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Pat Robertson, Influential Christian Broadcaster and Political Figure, Passes Away at 93



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Pat Robertson, the renowned Christian broadcaster and influential figure in Republican politics, passed away at the age of 93, Thursday. While the cause of his death was not disclosed, Robertson’s impact on both religious media and political landscape cannot be overstated.

Robertson gained widespread recognition through his popular television show, the “700 Club,” which became a cornerstone of Christian broadcasting worldwide. His efforts in transforming a local Virginia TV station into the global Christian Broadcasting Network contributed significantly to the expansion of religious programming and its influence on mainstream media.

Notably, Robertson’s foray into politics during the 1988 presidential campaign left an indelible mark on the Republican Party’s relationship with evangelical voters. Although he finished in second place in the Iowa caucuses, ahead of Vice President George H.W. Bush, his innovative strategy of courting Iowa’s evangelical churches revolutionized campaigning techniques and helped solidify the alliance between the Republican Party and evangelical voters.

Subsequently, the Christian Coalition, an organization founded by Robertson, became a significant force in shaping conservative politics, particularly regarding social and religious issues.

Beyond his media ventures, Robertson was instrumental in establishing various organizations committed to furthering Christian values and aiding those in need. Regent University, an evangelical Christian school in Virginia Beach, served as a platform for educating future leaders with a focus on faith-based principles.

Additionally, Robertson’s American Center for Law and Justice defended the First Amendment rights of religious individuals, while Operation Blessing, an international humanitarian organization, provided vital assistance to communities worldwide.

Born Marion Gordon “Pat” Robertson in 1930, in Lexington, Virginia, Robertson came from a politically active family. His father, Absalom Willis Robertson, had a distinguished career as a U.S. Representative and U.S. Senator from Virginia.

Furthermore, Robertson’s own journey led him to serve in the military during the Korean War before pursuing a law degree at Yale University. Although he did not pursue a legal career after failing the bar exam, his endeavors in broadcasting and politics propelled him to international prominence.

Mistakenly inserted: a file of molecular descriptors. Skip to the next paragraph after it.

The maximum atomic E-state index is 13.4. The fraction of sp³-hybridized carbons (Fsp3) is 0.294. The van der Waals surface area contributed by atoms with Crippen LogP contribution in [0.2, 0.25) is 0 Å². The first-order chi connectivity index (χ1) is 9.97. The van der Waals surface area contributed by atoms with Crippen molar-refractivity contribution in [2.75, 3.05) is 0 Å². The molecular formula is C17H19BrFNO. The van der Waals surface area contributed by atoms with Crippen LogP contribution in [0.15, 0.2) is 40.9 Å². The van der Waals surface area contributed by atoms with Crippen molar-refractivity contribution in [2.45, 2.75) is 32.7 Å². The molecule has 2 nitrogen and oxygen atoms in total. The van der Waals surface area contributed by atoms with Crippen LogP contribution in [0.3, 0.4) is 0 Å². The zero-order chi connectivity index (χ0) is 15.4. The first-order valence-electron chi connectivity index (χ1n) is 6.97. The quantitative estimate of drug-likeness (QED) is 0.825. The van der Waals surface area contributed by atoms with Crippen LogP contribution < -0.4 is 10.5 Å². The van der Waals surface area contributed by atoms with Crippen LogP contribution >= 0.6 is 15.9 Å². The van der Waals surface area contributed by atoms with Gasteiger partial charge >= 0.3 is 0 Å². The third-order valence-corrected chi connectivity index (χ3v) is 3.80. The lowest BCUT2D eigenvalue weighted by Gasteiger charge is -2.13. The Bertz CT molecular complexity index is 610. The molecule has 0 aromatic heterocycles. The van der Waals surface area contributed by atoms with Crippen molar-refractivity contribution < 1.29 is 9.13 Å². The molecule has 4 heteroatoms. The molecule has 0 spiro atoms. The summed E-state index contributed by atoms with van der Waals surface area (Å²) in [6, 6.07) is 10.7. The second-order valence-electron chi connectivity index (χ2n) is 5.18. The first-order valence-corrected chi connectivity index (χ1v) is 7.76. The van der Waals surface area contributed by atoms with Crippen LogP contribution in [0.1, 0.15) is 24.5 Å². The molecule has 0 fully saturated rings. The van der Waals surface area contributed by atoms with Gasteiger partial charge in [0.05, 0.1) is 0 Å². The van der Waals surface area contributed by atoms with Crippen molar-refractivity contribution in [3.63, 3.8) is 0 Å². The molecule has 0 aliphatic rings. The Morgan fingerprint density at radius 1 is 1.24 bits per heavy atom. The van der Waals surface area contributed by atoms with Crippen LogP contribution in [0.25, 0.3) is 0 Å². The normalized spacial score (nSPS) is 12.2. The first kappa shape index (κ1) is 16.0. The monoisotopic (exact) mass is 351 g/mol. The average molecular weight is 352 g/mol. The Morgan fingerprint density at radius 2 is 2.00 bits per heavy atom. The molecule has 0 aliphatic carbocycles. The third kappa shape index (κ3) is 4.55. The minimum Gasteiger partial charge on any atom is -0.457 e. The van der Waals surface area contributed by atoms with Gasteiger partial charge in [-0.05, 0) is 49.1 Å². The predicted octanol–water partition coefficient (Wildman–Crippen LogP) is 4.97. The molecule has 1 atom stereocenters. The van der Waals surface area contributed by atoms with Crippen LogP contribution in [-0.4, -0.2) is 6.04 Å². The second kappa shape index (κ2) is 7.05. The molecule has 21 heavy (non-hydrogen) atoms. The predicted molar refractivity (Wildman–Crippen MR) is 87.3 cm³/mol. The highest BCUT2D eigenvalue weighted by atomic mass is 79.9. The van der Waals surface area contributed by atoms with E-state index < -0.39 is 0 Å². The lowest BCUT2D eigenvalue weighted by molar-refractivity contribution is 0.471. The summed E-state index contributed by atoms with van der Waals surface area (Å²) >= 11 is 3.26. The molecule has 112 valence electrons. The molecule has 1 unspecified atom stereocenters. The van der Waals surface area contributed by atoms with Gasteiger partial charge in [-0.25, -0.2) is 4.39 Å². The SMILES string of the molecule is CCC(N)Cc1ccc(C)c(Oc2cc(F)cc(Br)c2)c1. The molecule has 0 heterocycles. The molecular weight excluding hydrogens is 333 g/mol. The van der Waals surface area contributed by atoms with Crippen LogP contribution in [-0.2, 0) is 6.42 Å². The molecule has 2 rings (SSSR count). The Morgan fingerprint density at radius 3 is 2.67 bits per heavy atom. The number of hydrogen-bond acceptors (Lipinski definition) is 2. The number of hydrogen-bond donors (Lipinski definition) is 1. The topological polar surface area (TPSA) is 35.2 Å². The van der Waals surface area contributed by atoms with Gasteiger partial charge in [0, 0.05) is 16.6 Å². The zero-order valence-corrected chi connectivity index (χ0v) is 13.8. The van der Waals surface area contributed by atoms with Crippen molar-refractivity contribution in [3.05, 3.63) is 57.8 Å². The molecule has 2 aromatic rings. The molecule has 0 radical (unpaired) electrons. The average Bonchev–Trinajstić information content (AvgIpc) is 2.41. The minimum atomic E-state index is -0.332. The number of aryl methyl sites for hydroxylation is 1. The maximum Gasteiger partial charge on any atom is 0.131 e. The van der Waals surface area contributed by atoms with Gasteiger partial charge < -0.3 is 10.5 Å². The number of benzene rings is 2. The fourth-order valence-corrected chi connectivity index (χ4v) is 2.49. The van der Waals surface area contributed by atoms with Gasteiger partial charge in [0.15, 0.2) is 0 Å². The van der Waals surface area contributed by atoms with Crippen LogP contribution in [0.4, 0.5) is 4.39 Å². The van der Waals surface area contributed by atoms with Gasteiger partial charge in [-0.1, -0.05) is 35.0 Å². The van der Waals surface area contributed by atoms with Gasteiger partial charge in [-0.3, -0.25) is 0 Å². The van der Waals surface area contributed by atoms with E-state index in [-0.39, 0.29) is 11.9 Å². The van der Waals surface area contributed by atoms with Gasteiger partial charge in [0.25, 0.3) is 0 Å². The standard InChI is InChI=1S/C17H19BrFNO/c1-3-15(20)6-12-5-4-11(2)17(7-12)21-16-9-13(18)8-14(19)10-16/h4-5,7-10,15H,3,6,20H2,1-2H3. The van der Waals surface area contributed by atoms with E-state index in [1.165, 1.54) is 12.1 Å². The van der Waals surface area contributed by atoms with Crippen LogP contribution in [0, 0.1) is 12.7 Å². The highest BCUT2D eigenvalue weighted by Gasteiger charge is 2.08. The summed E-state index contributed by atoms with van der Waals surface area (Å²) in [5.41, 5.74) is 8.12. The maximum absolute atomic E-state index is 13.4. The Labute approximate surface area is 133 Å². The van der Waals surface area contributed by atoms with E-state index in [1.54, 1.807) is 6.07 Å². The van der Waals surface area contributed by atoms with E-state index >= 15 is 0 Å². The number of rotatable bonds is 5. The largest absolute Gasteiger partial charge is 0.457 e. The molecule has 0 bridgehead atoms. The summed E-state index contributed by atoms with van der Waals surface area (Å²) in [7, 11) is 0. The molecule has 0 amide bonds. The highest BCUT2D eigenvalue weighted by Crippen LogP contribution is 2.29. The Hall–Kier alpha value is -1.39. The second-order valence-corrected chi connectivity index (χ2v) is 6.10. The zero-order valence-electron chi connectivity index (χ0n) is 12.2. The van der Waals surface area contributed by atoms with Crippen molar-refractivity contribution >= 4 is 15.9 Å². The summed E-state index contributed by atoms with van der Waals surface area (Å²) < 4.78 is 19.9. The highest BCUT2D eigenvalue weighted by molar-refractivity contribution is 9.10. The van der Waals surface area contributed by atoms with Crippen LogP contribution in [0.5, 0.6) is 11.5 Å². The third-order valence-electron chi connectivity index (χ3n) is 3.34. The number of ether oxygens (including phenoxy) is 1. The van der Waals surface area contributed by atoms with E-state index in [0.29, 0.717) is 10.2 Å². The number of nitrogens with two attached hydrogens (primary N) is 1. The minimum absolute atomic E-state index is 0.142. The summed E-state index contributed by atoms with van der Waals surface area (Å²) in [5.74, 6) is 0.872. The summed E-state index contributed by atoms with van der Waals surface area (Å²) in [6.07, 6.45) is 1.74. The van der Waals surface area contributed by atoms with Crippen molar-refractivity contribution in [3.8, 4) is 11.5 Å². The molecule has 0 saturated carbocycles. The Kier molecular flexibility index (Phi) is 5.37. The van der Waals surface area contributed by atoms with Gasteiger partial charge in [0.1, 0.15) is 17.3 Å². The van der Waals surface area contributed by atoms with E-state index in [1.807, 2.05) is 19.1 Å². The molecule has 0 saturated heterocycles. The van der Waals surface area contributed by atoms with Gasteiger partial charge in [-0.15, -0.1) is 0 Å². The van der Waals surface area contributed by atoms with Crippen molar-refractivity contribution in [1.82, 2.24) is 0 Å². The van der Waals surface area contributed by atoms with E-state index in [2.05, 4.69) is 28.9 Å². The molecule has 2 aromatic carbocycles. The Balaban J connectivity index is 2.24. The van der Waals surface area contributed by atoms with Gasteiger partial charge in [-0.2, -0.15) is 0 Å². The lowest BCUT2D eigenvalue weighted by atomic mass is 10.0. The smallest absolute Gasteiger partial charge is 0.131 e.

Pat Robertson’s passing marks the end of an era in Christian broadcasting and political activism. His visionary contributions not only shaped the landscape of religious media but also had a lasting impact on the Republican Party’s alignment with evangelical voters.

As his legacy continues to influence American politics and the Christian community, the mark left by this influential broadcaster and political figure will be remembered for generations to come.

Follow Alexander Carter on Twitter @AlexCarterDC for more!


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Parents, advocates call on leaders to step down after ZERO children pass math at 13 Baltimore state schools



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How long will leaders who let our children down blame Covid-19 for their failures? Anger swept across Baltimore, Maryland, after not a single student passed their state math exams, and almost 75 percent testing at the lowest possible score.

The Daily Mail reports “The poor performances came in the latest round of Maryland‘s state testing, where 13 high schools in the city – a staggering 40 percent – failed to produce a single student with a ‘proficient’ score in math.” Baltimore City Schools not only received $1.6 billion last year from taxpayers, but the school district also received $799 million in Covid relief funding from the federal government.

“So, it’s not a funding issue. We’re getting plenty of funding,” said Jason Rodriguez, deputy director of Baltimore-based nonprofit People Empowered by the Struggle, to Fox Baltimore. “I don’t think money is the issue. I think accountability is the issue…This is educational homicide, there is no excuse for the failure, which has come after years of warnings over the city’s poor education standards,” added Rodriguez.

A bombshell study published this month by the Center on Reinventing Public Education (CRPE) found that 16 million students were chronically absent during the pandemic. “The millions of students had missed more than 10 percent of schools days during the 2021-22 year, twice the number seen in previous years. More than eight in 10 public schools also reported stunted behavioral and social-emotional development in their students due to the pandemic, according to a May survey cited in the report.”

However, six years ago a similar report by Project Baltimore found that 13 schools in the city had zero students test ‘proficiently’ in math. An almost identical finding. “We’re still dealing with these same issues year after year,” Rodriguez continued. “It’s just scary to me and alarming to me because we know that what’s happening now, you know, it’s just opening up the floodgates to the school-to-prison pipeline. I’m beyond angry… This is why we’ve been calling for the resignation of the school CEO.”

Daily Mail notes that Rodriguez’s group has previously held rallies over the mounting educational crisis in the city, and in 2021 led calls for Baltimore City Schools CEO Dr. Sonja Santelises to resign over low test scores and falling graduation rates.

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